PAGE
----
Board no-balls Sachin, asserts DRS is no good
A day after Sachin Tendulkar said the umpires’ decision review system (DRS) was good for the game, the Board of Control for Cricket in India (BCCI) stuck to its stand of opposing it in its existing form. Tech side of cricketcricket Updated: Jun 18, 2011 02:06 IST
A day after Sachin Tendulkar said the umpires’ decision review system (DRS) was good for the game, the Board of Control for Cricket in India (BCCI) stuck to its stand of opposing it in its existing form.
“We have been pretty consistent about our stand,” BCCI secretary N Srinivasan told HT on Friday. “The BCCI does not accept the ball-tracking system (Hawkeye). And since it is an integral part of the DRS, we oppose that system too.”
The Indian team has consistently opposed the DRS ever since it was experimented with for the first time during India’s three-Test series in Sri Lanka in 2008. After “suffering” a lot in the series, the BCCI has been wary of an “incomplete” system being implemented in bilateral Test series.
The bone of contention is the use of Hot Spot and Snickometer — technological aids that cost around $55,000 (R24.75 lakh) per match day. While broadcasters are reluctant to spend that much, the DRS becomes inconclusive in the absence of these two aids.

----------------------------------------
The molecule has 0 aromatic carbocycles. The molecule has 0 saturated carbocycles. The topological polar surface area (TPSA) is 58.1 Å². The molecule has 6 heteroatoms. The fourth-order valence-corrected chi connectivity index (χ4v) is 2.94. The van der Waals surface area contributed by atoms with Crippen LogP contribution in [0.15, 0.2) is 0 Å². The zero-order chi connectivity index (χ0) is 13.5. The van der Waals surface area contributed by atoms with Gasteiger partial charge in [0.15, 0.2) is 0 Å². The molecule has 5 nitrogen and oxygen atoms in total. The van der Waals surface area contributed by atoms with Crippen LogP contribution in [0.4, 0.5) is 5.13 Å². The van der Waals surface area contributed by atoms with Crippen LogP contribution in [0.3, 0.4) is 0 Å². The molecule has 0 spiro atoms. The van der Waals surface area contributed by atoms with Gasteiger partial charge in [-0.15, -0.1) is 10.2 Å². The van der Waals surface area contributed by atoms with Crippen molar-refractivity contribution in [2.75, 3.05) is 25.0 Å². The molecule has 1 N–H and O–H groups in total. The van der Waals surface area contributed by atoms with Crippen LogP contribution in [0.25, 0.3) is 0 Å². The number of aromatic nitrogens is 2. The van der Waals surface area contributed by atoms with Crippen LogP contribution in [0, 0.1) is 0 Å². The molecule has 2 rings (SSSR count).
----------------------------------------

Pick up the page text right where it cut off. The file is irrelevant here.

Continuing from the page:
When the BCCI recently conveyed its opposition to the DRS for the four-Test series against England, starting next month, to the England and Wales Cricket Board, it re-ignited the debate. Most of the current England stars, including off-spinner Graeme Swann and swing bowler James Anderson, criticised the Indian board’s decision.
With the BCCI opposing the system, it can’t be implemented in the England series according to International Cricket Council regulations. The ICC guidelines say the DRS can be implemented only if both boards involved in the series agree to use it.